Politics, Moderate



Can there be a charitable reading of "s---hole"?

Kathleen Parker on

Nevertheless, for the sake of argument, it isn't necessarily racist to concern oneself at all with the qualities and characteristics of people one invites to join the American experiment. Or, is it? Shouldn't we care about job skills, education, economic mobility, or, if you're Buckley, a deep understanding of what it means to be a free people?

Perhaps, we are becoming culturalists rather than racists.

Buckley's proposition, which I'm not endorsing, is that when a critical mass of people, if not yet a majority, comes to the U.S. from countries that don't have a "heritage of doctrines of personal freedom ... along with the desire to stand tall on our [sic] own two feet," we might easily revert to the status of "serf dependent on the lord" or, in contemporary America's case, on Big Daddy.

Loose translation for the Trump crowd: Bring in people looking for a handout and Democrats will ruin the country.

Buckley, who spent the last third of his life running the Buckley School of Public Speaking, a modest think tank (still operating) where conferees are taught to think and therefore to speak more clearly, enjoyed debating the proposition that Americans unconsciously hanker for a king, a strongman, or a ruling elite.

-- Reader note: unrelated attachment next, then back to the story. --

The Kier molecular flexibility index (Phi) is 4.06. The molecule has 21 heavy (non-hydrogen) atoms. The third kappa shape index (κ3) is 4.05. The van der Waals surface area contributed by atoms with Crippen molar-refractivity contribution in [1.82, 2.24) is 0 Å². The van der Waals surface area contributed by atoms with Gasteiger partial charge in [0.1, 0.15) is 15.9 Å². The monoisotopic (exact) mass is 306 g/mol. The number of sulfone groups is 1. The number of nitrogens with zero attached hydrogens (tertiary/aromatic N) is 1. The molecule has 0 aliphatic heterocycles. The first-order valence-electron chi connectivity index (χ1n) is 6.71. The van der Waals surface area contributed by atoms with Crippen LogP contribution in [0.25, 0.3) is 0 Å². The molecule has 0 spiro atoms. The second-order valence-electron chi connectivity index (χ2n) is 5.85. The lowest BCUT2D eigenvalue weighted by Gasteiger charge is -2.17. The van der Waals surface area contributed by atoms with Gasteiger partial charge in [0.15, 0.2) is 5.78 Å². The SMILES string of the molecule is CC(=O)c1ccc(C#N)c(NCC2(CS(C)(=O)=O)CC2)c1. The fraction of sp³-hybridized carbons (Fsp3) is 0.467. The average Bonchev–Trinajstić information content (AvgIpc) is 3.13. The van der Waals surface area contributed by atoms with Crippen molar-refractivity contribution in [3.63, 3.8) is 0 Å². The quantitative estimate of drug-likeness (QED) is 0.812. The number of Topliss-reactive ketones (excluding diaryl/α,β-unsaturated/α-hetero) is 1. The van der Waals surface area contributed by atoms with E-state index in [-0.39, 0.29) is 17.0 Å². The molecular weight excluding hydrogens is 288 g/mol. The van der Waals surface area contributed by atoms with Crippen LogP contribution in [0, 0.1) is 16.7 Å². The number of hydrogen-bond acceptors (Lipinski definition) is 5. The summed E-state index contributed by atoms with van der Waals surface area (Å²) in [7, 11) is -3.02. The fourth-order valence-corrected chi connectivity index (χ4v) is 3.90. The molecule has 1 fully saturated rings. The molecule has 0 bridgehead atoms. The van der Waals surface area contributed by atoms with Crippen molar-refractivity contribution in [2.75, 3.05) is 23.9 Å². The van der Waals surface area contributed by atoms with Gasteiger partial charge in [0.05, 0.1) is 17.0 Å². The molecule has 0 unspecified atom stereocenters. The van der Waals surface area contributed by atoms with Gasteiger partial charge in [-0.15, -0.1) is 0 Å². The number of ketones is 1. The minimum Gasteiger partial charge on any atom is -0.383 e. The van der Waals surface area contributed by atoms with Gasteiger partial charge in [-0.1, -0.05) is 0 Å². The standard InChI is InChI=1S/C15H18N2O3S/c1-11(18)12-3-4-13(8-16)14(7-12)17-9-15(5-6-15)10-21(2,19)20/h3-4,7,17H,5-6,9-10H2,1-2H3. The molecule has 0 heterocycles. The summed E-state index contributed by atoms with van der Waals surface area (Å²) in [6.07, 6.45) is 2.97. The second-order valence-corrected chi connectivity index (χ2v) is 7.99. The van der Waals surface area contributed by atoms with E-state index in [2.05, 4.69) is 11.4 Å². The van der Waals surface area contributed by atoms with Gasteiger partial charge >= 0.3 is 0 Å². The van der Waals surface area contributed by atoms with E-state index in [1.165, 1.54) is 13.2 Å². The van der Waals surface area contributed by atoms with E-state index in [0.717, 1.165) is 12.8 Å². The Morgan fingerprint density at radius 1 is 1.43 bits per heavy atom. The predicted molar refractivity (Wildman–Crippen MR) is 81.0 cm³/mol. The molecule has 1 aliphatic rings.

He wrote: "It seems to elude us that a nation is great not because of its government but because of its people, and that there is an inverse relationship in that maxim: The greater the government, the weaker the people."

Do you suppose this is what President Trump meant to say with his blurt?

But I jest. Such a presumption would be a charitable stretch. It may be charitable as well to presume Buckley's better angels were at work. For within his own arguments -- and in Trump's febrile mind -- is an implicit lack of faith in another American idea articulated by George W. Bush. Freedom isn't a gift from us, he said, but rather God's gift to humanity, which can be understood to mean that the yearning for liberty, independent of all other concerns, is entwined in the hearts and souls of all people, regardless of which "shithole" they were born in or from which dung heap amidst rotting vegetables America's earliest immigrants escaped.


Kathleen Parker's email address is kathleenparker@washpost.com.

(c) 2018, Washington Post Writers Group



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